A coalition air raid targeted a checkpoint near Jabal Ras in Hudaydah, killing at least six people and injuring others.
Houthi militia arrested students at San’a University following the October 6th “Revolution of the Hungry” demonstration. Students had their phones confiscated and searched by militia members and a number of students were arrested.
Senator Sanders joined other senators in demanding that the US “withdraw its support from Saudi Arabia in Yemen’s civil war” in response to “allegations that the Saudi government murdered a dissident journalist.”
The WHO released a report on the current cholera epidemic in Yemen. The report noted that currently, the total number of suspected cholera cases in Yemen between “27 April 2017 to 23 September 2018 is 1,207,596” with “2,510 associated deaths.” Overall, the epidemic has “affected 22 out of 23 governorates and 306 out of 333 districts in Yemen.”
Tropical storm Luban had a “disastrous” impact on the governorate of al-Mahrah, with the governor requesting aid in helping to “evacuate some 50 families suck amid flooding, strong storms, and heavy rain” in the provincial capital, al-Ghaydah.” The tropical storm also produced power outages across most of city and has forced government offices and schools to shut down until service can be restored.
BuzzFeed News reported that the United Arab Emirates had contracted the services of Spear Operations Group, a US based security contractor staffed largely by ex-special operations forces, to conduct a series of missions, including assassinations, within Yemen. The contracting of mercenaries by foreign governments brings up serious questions about the legality of mercenary services and federal oversight for these “security contracting groups.” The mercenaries interviewed by BuzzFeed claimed responsibility for the killing or attempted killing of several Islah Party officials and clerics in Aden. More than 20 Islah-affiliated figures have been assassinated in Aden since the city was liberated by UAE and Yemeni forces in 2015.
President Hadi fired Prime Minister Ahmed bin Dagher, “blaming him for the economic crisis” in Yemen. Dagher is to be replaced by Maeen Abdulmalik Saeed, who is current the minister of public works in Hadi’s cabinet. This shift comes as the food crisis in Yemen is increasingly exacerbated by economic collapse, generating protests throughout the country.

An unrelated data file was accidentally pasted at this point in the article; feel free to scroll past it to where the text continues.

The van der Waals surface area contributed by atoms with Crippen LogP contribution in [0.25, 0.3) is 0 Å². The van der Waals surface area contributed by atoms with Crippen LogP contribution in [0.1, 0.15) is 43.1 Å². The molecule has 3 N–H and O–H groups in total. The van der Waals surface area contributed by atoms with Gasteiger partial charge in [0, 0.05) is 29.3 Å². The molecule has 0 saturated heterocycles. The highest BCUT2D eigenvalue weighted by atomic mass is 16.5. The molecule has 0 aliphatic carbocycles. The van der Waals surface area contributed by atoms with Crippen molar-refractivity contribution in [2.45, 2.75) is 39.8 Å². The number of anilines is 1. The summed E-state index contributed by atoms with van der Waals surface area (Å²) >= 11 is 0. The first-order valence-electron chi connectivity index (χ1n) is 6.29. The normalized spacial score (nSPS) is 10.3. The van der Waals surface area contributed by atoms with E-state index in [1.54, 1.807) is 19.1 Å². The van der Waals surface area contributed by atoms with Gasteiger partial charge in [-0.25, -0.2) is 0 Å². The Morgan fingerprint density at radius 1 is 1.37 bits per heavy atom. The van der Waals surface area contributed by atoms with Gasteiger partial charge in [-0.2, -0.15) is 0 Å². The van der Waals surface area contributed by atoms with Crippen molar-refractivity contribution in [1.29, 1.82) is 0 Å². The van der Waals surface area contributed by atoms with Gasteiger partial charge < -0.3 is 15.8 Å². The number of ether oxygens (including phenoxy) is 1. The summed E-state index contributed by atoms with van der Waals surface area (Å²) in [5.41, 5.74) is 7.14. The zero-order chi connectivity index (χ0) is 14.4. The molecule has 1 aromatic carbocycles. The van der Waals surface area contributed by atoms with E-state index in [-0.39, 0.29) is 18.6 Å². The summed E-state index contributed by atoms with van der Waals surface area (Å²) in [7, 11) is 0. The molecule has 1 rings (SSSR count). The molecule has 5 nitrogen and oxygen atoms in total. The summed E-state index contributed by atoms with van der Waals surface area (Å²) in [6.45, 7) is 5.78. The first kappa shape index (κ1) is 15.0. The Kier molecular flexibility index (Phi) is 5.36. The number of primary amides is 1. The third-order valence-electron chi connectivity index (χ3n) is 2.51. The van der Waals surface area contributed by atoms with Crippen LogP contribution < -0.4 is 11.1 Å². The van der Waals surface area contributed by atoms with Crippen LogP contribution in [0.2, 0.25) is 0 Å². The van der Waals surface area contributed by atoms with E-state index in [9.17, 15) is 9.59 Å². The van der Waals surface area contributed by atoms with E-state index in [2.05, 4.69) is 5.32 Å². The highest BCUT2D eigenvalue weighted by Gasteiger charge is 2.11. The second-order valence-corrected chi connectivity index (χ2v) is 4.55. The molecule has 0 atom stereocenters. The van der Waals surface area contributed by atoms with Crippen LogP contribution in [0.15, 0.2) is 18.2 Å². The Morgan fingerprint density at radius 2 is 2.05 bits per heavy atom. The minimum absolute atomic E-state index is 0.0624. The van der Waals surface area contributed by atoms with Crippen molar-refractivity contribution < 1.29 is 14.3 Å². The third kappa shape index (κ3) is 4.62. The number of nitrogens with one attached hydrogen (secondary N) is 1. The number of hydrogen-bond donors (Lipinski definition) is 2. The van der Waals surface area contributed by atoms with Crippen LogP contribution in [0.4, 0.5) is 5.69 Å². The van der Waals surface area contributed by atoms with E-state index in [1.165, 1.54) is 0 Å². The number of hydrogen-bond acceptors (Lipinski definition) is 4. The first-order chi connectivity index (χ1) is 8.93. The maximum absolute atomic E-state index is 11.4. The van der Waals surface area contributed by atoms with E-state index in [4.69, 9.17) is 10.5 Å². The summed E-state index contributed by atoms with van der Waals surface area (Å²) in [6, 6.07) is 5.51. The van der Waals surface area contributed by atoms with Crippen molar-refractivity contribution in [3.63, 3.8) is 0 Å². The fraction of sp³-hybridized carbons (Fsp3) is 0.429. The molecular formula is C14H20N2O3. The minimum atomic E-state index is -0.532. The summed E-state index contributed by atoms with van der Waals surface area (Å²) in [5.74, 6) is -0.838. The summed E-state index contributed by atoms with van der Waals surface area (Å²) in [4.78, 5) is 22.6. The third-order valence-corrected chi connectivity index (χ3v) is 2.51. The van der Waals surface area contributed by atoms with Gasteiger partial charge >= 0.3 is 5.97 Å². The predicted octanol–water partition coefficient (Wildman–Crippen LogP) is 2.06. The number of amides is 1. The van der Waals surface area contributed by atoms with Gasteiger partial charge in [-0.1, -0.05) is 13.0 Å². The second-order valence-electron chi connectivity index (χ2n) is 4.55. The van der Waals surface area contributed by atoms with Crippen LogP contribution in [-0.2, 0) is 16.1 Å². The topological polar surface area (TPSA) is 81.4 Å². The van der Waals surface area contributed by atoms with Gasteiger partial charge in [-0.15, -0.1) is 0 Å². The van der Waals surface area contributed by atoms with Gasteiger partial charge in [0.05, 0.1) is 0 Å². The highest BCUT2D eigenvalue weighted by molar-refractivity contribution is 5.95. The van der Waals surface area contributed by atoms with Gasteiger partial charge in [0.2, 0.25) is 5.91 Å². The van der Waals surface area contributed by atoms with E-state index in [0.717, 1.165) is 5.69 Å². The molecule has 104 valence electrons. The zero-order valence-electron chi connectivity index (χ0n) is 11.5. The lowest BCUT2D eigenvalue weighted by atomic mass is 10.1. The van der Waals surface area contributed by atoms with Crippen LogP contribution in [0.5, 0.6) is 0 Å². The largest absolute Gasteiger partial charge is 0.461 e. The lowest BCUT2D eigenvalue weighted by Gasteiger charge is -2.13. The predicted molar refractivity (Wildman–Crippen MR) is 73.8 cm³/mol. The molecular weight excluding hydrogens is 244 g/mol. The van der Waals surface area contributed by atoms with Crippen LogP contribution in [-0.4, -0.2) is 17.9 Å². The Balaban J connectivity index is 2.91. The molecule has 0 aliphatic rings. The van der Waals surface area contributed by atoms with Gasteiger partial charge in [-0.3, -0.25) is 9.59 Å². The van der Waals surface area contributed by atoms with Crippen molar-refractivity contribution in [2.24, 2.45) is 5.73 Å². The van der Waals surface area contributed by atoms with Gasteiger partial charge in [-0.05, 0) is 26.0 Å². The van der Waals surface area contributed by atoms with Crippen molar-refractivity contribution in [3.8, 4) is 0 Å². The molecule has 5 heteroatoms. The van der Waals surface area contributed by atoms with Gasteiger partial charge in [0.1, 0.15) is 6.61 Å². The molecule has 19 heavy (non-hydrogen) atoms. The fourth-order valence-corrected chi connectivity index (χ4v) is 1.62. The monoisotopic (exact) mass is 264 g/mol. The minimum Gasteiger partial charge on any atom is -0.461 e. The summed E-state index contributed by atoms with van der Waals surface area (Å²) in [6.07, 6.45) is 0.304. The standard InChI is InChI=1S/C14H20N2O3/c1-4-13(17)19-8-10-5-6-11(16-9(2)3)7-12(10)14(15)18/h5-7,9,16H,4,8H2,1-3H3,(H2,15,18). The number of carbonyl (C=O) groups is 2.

The Guardian reported that previous estimations of the famine in Yemen underestimated the severity of the crisis. New numbers, taking into account the staggering drop of the Riyal last month, suggest that “between 1.5 million to 2 million more people than initially thought are now at risk of famine”, placing the total number of Yemenis at risk to “14 million.”
Seven civilians were killed while dozens others were wounded just south of Hudaydah as a result of mines placed in the area by Houthi militias, according to a Yemeni government source.
The Yemen Data Project released an Air Raids Summary for September In the report they noted that “48% of all Saudi led coalition air raids in Yemen in September hit civilian targets” while air raids on military targets only constituted 19% of the raids.
The Nation reported on the current situation on Capitol Hill regarding Yemen and the increasingly dire nature of the humanitarian crisis in the country. The report specifically addressed the history of US support for the Saudi-led coalition and present demands to end “[Congress’] complicity with Saudi-UAE war crimes.”
Conflict between coalition troops and Houthi fighters in the Bani Hassan district near the Yemen-Saudi Arabian border has forced the internal displacement of “nearly 20,000 Yemenis” since August.
UNICEF reported that increasing economic instability in Yemen and the skyrocketing cost of food, fuel, and water is likely to drastically worsen the already horrific conditions on the ground, as even more “war-weary people face the very real prospect of death and disease.”